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Case Reports
. 2016 Feb;95(7):e2243.
doi: 10.1097/MD.0000000000002243.

Severe Bloodstream Infection Due to KPC-Producer E Coli in a Renal Transplant Recipient Treated With the Double-Carbapenem Regimen and Analysis of In Vitro Synergy Testing: A Case Report

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Case Reports

Severe Bloodstream Infection Due to KPC-Producer E Coli in a Renal Transplant Recipient Treated With the Double-Carbapenem Regimen and Analysis of In Vitro Synergy Testing: A Case Report

Alessandra Oliva et al. Medicine (Baltimore). .
Free PMC article


Transplant recipients are at high risk of infections caused by multidrug resistant microorganisms. Due to the limited therapeutic options, innovative antimicrobial combinations against carbapenem-resistant Enterobacteriaceae causing severe infections are necessary.A 61-year-old woman with a history of congenital solitary kidney underwent renal transplantation. The postoperative course was complicated by nosocomial pneumonia due to Stenotrophomonas maltophilia and pan-sensitive Escherichia coli, successfully treated with antimicrobial therapy. On postoperative day 22, diagnosis of surgical site infection and nosocomial pneumonia with concomitant bacteremia due to a Klebisella pneumoniae carbapenemase-producer E coli was made. The patient was treated with the double-carbapenem regimen (high dose of meropenem plus ertapenem) and a potent synergistic and bactericidal activity of this un-conventional therapeutic strategy was observed in vitro. Despite a microbiological response with prompt negativity of blood cultures, the patient faced a worse outcome because of severe hemorrhagic shock.The double-carbapenem regimen might be considered as a rescue therapy in those subjects, including transplant recipients, in whom previous antimicrobial combinations failed or when colistin use might be discouraged. Performing in vitro synergy testing should be strongly encouraged in cases of infections caused by pan-drug resistant strains, especially in high-risk patients.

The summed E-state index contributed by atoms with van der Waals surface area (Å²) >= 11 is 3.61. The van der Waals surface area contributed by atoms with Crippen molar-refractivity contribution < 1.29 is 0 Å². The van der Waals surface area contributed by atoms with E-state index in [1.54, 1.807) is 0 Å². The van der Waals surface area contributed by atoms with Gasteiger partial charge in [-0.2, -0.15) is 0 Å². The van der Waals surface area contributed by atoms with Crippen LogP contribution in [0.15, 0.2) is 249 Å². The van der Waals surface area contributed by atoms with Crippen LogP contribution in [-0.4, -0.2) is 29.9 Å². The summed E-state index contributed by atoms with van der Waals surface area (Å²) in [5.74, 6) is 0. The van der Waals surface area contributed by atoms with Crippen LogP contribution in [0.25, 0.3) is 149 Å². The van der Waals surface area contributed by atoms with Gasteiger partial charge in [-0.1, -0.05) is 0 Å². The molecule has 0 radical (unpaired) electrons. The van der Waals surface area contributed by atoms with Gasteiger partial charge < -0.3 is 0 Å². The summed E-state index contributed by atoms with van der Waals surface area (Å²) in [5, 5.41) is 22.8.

Conflict of interest statement

The authors have no conflicts of interest to disclose.


(A) MICs distribution of KPC Escherichia coli by VITEK-2 system. Values in brackets refer to MIC determination by broth macrodilution method (BMD). (B) Time–kill studies for ertapenem, meropenem, and ertapenem plus meropenem against KPC E coli. The horizontal line represents a reduction of 3 log10 CFU/mL compared with the initial bacterial count. Bactericidal activity was defined as a ≥3-log10 CFU/mL reduction of the initial bacterial count at each time point whereas synergy was defined as a ≥2-log10 decrease in CFU/mL between the combinations and its most active constituent after 24 h. ERT = ertapenem, GC = growth control, KPC = Klebsiella pneumoniae carbapenemase, MEM = meropenem, MIC = minimal inhibitory concentration, TMP/SMX = trimethoprim/sulfamethoxazole.
Timeline of clinical condition, interventions, and outcome. BAL = bronchoalveolar lavage, TMP/SMX = trimethoprim/ sulfamethoxazole, PO = postoperative.

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